Big receiver ... big problem

Often as not, big receivers make the big plays that win big games.

Take Georgia's A.J. Green, for instance. Though only a freshman, the 6-4, 190-pounder leads all SEC receivers with 81.9 receiving yards per game. He also ranks third in receptions per game at 5.14.

Green caught seven balls for a mere 53 yards against Tennessee two weeks ago, but drew so much attention that teammate Mohamed Massaquoi was able to scorch the Vols for 103 yards on five catches.

Tennessee gets a look at another rambunctious rookie receiver this weekend, when Alabama's Julio Jones comes to town. Jones, a 6-4, 210-pound freshman, was even more heralded than Green entering college and might be even more productive if he played in a more balanced offense. Even with Bama playing smash-mouth football, Jones leads the second-ranked Tide in receptions (22), yards (341), yards per catch (15.5) and receiving touchdowns (4).

Tennessee head coach Phillip Fulmer concedes that big receivers – even if they're freshmen – can have big impact on football games.

"If you take big, physical receiver – Green at Georgia or Jones at Alabama – those guys can make a tremendous difference this day and age because of their ability to make a big play ... to go up and snatch it away from a defensive back ... to athletically turn and catch an underthrow," the Vol coach said. "It's because of the style of defenses people are playing nowadays. It's not a lot of soft zone anymore. If it's zone it's zone pressure. There's a lot of man-to-man."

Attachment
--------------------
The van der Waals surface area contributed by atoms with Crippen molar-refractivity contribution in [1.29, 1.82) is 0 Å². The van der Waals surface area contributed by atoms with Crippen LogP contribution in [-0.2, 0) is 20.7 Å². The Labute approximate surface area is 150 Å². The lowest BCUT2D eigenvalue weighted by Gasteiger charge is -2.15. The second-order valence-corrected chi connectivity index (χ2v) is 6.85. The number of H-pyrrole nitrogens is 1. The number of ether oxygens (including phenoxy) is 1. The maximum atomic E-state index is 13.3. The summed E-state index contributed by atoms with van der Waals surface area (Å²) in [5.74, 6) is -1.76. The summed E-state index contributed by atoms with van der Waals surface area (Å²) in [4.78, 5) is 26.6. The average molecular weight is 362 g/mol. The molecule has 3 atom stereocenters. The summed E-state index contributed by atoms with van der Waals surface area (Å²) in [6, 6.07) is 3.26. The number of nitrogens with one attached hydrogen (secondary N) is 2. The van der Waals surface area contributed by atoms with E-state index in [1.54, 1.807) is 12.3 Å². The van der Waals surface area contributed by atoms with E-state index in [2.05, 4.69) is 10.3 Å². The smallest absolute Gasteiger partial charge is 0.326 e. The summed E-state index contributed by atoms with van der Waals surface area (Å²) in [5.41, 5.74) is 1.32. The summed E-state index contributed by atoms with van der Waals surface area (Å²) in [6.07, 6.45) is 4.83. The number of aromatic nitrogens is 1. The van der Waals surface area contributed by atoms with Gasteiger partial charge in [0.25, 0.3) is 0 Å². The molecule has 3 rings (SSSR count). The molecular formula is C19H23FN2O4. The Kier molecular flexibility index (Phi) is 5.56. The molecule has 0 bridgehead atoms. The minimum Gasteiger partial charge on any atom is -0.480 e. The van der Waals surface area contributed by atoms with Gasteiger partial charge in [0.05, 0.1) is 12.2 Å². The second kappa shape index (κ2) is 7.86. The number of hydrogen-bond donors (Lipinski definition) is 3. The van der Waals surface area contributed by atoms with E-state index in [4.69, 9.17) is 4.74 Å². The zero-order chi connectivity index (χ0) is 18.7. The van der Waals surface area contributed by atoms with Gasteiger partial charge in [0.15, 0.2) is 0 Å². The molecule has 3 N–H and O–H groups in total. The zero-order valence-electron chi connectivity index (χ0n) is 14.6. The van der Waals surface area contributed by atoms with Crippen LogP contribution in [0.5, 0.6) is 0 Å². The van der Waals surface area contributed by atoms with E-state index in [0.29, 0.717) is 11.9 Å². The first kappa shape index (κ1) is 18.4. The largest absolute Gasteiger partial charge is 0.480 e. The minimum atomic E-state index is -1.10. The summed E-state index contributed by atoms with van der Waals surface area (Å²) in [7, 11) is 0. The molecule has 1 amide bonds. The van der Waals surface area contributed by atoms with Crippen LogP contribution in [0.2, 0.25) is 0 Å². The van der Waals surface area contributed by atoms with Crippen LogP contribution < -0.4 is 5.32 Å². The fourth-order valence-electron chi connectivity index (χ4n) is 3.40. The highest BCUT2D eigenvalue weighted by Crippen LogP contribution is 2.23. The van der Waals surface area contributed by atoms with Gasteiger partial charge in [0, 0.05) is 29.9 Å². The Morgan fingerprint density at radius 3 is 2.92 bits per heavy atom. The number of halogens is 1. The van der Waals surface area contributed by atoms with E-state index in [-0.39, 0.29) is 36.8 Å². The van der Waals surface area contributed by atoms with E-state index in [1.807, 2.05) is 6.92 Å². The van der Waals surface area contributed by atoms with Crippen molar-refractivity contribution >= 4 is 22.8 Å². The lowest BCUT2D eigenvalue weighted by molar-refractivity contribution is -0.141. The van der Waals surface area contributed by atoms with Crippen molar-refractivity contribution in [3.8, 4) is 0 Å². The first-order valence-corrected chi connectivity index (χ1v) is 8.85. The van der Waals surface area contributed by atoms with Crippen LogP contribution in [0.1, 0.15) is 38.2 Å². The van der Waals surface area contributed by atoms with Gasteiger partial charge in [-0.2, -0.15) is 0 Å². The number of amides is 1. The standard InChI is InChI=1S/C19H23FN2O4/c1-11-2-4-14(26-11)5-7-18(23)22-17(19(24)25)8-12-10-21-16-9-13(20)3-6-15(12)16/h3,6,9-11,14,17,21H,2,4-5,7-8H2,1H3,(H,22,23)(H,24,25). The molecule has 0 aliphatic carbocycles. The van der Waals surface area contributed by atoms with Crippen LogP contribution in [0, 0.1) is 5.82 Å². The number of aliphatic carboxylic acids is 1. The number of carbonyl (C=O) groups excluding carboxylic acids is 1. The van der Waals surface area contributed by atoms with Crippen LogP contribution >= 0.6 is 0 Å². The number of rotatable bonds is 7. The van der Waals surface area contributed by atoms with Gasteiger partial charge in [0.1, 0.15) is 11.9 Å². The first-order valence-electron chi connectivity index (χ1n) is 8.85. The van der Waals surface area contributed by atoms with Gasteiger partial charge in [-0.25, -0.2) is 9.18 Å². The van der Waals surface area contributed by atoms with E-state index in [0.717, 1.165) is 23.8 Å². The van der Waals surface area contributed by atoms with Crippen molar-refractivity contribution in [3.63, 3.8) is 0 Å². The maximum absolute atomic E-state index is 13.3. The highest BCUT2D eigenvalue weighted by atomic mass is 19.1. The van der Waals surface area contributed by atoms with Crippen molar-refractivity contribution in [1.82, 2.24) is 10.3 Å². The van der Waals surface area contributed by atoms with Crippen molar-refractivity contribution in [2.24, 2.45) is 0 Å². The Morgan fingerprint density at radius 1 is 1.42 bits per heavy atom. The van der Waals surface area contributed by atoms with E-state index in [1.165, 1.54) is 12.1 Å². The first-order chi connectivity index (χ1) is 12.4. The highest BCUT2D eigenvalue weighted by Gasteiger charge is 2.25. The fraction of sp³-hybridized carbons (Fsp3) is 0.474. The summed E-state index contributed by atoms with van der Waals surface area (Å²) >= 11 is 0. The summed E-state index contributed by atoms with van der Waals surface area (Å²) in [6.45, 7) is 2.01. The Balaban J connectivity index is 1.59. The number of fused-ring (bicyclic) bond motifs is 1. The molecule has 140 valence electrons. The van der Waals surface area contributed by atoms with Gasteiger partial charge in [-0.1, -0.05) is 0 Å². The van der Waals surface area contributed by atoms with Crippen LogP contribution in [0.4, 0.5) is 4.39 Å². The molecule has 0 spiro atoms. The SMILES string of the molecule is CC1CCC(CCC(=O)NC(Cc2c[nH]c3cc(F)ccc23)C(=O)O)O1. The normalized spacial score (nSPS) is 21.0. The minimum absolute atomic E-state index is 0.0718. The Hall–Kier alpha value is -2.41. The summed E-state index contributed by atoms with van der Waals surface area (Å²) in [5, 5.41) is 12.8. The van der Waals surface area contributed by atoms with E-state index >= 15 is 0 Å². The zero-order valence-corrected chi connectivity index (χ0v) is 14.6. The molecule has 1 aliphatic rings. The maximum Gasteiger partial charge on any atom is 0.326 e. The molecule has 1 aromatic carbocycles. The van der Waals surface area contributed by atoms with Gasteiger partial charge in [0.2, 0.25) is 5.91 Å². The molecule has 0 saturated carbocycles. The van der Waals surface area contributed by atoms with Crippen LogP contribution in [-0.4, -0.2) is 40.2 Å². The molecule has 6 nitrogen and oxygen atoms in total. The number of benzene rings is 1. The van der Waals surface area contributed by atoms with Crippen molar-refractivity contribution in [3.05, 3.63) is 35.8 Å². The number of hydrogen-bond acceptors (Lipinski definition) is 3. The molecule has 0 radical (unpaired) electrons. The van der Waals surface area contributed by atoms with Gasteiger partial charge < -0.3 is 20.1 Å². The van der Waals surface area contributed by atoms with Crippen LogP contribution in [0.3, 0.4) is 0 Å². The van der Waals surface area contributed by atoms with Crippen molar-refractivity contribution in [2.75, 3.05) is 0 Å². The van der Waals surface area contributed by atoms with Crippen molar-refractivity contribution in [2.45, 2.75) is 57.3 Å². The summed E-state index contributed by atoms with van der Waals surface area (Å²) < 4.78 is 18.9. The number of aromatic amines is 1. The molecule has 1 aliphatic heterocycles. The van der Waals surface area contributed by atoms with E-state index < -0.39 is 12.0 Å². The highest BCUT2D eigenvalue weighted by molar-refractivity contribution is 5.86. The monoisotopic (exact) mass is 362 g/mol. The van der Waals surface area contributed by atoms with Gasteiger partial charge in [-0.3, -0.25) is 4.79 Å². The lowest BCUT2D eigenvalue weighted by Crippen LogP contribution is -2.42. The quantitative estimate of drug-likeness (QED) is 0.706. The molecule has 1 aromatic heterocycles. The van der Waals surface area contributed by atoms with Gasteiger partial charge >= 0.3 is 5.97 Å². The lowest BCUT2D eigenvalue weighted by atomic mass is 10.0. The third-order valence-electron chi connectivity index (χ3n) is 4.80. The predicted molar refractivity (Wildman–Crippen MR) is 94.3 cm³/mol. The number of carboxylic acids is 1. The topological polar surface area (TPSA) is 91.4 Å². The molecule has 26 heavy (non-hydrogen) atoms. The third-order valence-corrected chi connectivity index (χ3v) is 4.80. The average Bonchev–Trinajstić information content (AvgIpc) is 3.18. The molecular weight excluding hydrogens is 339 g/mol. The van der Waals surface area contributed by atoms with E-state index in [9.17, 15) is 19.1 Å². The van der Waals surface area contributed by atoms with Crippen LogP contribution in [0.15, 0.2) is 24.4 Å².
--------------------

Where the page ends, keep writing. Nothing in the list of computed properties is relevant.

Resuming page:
With more teams playing tight man-to-man coverage nowadays, receivers with the size and strength to beat press coverage and get downfield in a hurry are a valuable commodity.

As Fulmer noted: "That's why they pay those guys so much in the NFL ... to throw it up close and let him go make a play."

That may help explain why Tennessee's passing game is underachieving this fall. The 2008 Vols don't have a Kelley Washington (6-4, 225) or a Robert Meachem (6-3, 220) who can outmuscle 5-9, 180-pound cornerbacks. Their top wideouts are Gerald Jones (6-0, 185), Lucas Taylor (6-0, 185), Denarius Moore (6-1, 185), Josh Briscoe (6-3, 183) and Austin Rogers (6-2, 185). The Vols have a guy who fits the big-receiver dimensions in freshman E.J. Abrams-Ward (6-5, 210) but he is being redshirted.

Why are A.J. Green and Julio Jones starting and starring as freshmen while Abrams-Ward is watching and waiting?

"It just depends on the maturity of the person," Fulmer said. "You've got some guys that have very unusual athletic ability that are also mentally prepared to make the transition and not intimidated by the speed of the game, not intimidated by the crowd or the environment or the competition. Those guys are rare to find. Over the years we've had some guys that have done that."

Vol defensive coordinator John Chavis agrees that freshmen with the talent and maturity of Julio Jones don't come along very often.

"Those guys happen," Chavis said. "Obviously, we've already played one freshman like that over at Georgia (Green).

"There are not that many of them that you're going to see every year but there are a few of them. Certainly, it takes a talented individual, an individual with a lot of intelligence.

"Then it's (a matter of) making that adjustment. It's a tough deal for kids leaving home to go somewhere and participate in college athletics. Some of them make that transition a lot easier than others."

Tennessee got a look at one of those quick-transition guys two weeks ago. It gets a look at another one Saturday night at 7:45.


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